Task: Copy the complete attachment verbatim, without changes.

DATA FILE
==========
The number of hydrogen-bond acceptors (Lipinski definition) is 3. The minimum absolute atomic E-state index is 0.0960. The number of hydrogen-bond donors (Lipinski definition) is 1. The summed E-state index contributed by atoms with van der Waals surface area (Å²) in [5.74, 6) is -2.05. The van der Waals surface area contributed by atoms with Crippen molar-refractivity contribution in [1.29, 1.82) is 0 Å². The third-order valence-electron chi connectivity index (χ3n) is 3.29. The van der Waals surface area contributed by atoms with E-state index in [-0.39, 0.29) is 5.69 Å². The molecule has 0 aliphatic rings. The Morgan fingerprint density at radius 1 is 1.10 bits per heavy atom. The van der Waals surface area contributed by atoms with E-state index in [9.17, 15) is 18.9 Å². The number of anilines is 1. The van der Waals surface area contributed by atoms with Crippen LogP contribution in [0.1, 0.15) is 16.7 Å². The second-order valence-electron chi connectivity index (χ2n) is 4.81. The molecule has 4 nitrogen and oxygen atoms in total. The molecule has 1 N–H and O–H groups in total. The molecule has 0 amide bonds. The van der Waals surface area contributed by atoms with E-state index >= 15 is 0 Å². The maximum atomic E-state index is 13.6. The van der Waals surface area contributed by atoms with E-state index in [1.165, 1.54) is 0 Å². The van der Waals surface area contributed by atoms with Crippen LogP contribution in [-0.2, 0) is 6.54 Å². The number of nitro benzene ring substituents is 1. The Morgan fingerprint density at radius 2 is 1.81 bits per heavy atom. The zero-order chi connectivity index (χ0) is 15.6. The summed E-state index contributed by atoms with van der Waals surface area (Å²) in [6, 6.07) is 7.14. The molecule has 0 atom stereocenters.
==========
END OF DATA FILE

The number of hydrogen-bond acceptors (Lipinski definition) is 3. The minimum absolute atomic E-state index is 0.0960. The number of hydrogen-bond donors (Lipinski definition) is 1. The summed E-state index contributed by atoms with van der Waals surface area (Å²) in [5.74, 6) is -2.05. The van der Waals surface area contributed by atoms with Crippen molar-refractivity contribution in [1.29, 1.82) is 0 Å². The third-order valence-electron chi connectivity index (χ3n) is 3.29. The van der Waals surface area contributed by atoms with E-state index in [-0.39, 0.29) is 5.69 Å². The molecule has 0 aliphatic rings. The Morgan fingerprint density at radius 1 is 1.10 bits per heavy atom. The van der Waals surface area contributed by atoms with E-state index in [9.17, 15) is 18.9 Å². The number of anilines is 1. The van der Waals surface area contributed by atoms with Crippen LogP contribution in [0.1, 0.15) is 16.7 Å². The second-order valence-electron chi connectivity index (χ2n) is 4.81. The molecule has 4 nitrogen and oxygen atoms in total. The molecule has 1 N–H and O–H groups in total. The molecule has 0 amide bonds. The van der Waals surface area contributed by atoms with E-state index >= 15 is 0 Å². The maximum atomic E-state index is 13.6. The van der Waals surface area contributed by atoms with E-state index in [1.165, 1.54) is 0 Å². The van der Waals surface area contributed by atoms with Crippen LogP contribution in [-0.2, 0) is 6.54 Å². The number of nitro benzene ring substituents is 1. The Morgan fingerprint density at radius 2 is 1.81 bits per heavy atom. The zero-order chi connectivity index (χ0) is 15.6. The summed E-state index contributed by atoms with van der Waals surface area (Å²) in [6, 6.07) is 7.14. The molecule has 0 atom stereocenters.